The world’s most famous electronic stock market can’t compete with the stubbornness of a 90-year-old billionaire.
For decades, Warren Buffett has refused to split Berkshire Hathaway’s sky-high Class A shares, which traded hands Friday at a staggering $436,312.
Buffett’s persistence finally caused a Y2K-like problem this week at Nasdaq.
Here’s the issue: Nasdaq’s 32-bit computer system can’t handle prices above $429,496.7295. And Berkshire’s Class A shares got to within 2% of that level on Monday.
Nasdaq, the world’s first electronic exchange, couldn’t risk sending out erroneous stock quotes. So it decided to pull the plug, at least until it completes a fix that will be able to handle Berkshire’s lofty share price.
After consulting with regulators, Nasdaq temporarily suspended broadcasting prices for Berkshire’s Class A shares on Tuesday. Just two days later, Berkshire’s stock climbed for the first time above the maximum Nasdaq can handle.
While there didn’t appear to be an impact to trading or pricing, the suspension left Nasdaq’s brokerage and media clients relying on the data feed in the dark. They would have had to turn elsewhere to discover the price of the thinly traded shares.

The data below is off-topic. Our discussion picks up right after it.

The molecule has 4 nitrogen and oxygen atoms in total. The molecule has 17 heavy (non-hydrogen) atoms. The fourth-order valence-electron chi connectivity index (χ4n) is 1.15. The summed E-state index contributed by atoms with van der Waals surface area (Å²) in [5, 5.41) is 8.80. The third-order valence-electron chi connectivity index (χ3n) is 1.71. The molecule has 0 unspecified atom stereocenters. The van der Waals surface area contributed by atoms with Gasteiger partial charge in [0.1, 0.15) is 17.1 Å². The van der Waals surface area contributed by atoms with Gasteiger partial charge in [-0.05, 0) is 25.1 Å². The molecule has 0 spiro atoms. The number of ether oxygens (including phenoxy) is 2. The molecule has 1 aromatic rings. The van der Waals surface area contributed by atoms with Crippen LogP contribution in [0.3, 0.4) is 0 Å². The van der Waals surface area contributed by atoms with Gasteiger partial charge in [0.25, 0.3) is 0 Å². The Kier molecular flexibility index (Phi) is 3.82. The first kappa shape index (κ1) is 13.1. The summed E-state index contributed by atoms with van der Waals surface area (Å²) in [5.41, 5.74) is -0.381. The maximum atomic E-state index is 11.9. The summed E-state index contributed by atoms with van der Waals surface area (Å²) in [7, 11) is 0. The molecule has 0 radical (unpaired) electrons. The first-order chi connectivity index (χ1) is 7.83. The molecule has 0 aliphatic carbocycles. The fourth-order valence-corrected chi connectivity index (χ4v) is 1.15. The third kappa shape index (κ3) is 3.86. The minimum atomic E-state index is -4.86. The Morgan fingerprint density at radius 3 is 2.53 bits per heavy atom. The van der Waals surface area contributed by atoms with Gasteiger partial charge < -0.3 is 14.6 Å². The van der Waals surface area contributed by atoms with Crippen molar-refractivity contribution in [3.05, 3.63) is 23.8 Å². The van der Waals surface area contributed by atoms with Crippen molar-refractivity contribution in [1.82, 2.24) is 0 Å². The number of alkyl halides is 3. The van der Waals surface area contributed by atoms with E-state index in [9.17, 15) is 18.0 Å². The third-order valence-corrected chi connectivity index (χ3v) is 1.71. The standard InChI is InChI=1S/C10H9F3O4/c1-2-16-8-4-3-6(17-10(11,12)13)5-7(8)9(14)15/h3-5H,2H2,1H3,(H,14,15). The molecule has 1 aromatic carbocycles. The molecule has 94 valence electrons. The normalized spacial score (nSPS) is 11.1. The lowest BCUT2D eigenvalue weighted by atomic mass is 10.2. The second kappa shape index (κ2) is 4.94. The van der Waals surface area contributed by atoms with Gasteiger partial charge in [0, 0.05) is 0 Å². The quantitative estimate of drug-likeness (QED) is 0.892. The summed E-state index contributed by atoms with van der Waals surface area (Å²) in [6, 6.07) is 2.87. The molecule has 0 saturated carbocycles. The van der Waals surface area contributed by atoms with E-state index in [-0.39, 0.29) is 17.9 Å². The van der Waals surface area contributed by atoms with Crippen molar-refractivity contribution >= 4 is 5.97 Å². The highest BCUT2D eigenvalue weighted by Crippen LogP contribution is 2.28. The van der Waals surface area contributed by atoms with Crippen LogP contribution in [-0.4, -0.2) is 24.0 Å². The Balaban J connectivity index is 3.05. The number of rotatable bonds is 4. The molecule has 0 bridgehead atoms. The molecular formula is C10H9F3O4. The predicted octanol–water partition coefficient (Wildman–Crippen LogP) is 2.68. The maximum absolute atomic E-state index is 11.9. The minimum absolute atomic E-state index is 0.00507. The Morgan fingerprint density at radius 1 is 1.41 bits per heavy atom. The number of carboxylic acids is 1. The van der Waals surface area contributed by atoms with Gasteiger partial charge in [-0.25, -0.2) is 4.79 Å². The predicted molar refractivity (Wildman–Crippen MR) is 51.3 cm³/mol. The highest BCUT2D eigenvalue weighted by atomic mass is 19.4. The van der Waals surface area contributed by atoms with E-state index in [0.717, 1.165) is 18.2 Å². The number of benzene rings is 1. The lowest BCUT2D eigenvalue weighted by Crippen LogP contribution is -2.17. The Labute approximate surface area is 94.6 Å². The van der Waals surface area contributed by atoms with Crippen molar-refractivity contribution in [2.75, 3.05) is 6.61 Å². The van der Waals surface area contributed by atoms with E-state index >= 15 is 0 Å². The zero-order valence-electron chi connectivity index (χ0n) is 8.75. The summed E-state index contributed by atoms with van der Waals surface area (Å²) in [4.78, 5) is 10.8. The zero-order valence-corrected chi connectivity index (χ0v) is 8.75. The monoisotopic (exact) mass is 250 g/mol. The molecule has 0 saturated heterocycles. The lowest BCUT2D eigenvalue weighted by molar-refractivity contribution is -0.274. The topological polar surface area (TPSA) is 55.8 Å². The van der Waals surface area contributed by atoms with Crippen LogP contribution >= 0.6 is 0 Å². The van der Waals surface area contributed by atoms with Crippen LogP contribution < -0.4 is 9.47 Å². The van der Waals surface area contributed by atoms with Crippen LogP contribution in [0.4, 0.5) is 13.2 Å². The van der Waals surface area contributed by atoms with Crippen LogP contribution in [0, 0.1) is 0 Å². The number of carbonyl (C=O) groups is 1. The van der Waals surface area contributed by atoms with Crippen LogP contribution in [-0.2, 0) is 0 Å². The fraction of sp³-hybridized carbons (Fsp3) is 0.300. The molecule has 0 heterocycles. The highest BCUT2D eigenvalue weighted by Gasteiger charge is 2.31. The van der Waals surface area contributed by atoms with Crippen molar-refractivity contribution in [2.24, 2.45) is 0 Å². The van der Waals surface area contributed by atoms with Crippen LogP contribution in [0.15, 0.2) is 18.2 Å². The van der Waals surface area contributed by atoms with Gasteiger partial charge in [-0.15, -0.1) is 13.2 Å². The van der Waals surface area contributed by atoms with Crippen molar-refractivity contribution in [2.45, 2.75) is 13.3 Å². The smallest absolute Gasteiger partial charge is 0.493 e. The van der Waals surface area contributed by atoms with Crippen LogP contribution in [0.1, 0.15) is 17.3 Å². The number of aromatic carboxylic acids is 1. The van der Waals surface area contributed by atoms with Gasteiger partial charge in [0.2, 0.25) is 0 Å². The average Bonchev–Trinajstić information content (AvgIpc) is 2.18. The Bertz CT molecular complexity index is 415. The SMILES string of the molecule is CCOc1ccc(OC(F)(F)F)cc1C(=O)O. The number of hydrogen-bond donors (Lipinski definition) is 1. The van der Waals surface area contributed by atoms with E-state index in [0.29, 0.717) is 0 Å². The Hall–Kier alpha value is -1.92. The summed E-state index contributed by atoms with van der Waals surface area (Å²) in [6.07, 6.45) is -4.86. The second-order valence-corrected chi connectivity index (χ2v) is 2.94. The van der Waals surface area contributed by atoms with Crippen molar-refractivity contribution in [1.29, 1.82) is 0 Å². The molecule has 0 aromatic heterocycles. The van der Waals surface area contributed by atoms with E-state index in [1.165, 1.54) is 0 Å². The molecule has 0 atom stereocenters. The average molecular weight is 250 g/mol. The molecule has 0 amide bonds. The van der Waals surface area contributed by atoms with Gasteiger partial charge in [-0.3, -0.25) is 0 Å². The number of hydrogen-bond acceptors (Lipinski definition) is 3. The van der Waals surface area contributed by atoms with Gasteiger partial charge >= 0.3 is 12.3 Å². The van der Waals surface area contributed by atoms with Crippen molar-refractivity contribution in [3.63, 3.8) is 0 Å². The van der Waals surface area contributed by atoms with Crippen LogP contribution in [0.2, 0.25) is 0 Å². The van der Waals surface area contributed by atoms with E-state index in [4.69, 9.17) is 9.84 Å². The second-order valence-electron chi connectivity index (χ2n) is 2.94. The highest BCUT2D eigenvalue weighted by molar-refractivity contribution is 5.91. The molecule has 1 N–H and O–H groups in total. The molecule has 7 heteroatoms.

“Data integrity is of utmost importance at Nasdaq, we therefore instituted a temporary measure… to ensure that no incorrect data is disseminated prior to the completion of a technical upgrade,” a Nasdaq spokesperson said in a statement.
Nasdaq said the real-time price information of Berkshire’s Class A shares won’t be available until May 17. No other stocks are likely to face similar issues before then because nothing trades for nearly as much as Berkshire’s Class A shares.
Berkshire did not respond to a request for comment.
Although Buffett has repeatedly declined to split Berkshire’s Class A shares, the company has introduced a more affordable Class B share that changes hands at just $289.
Companies often split their share prices to make them more accessible to retail investors. There is arguably less of a need to do that today though because many online brokerages now allow investors to buy fractions of a share.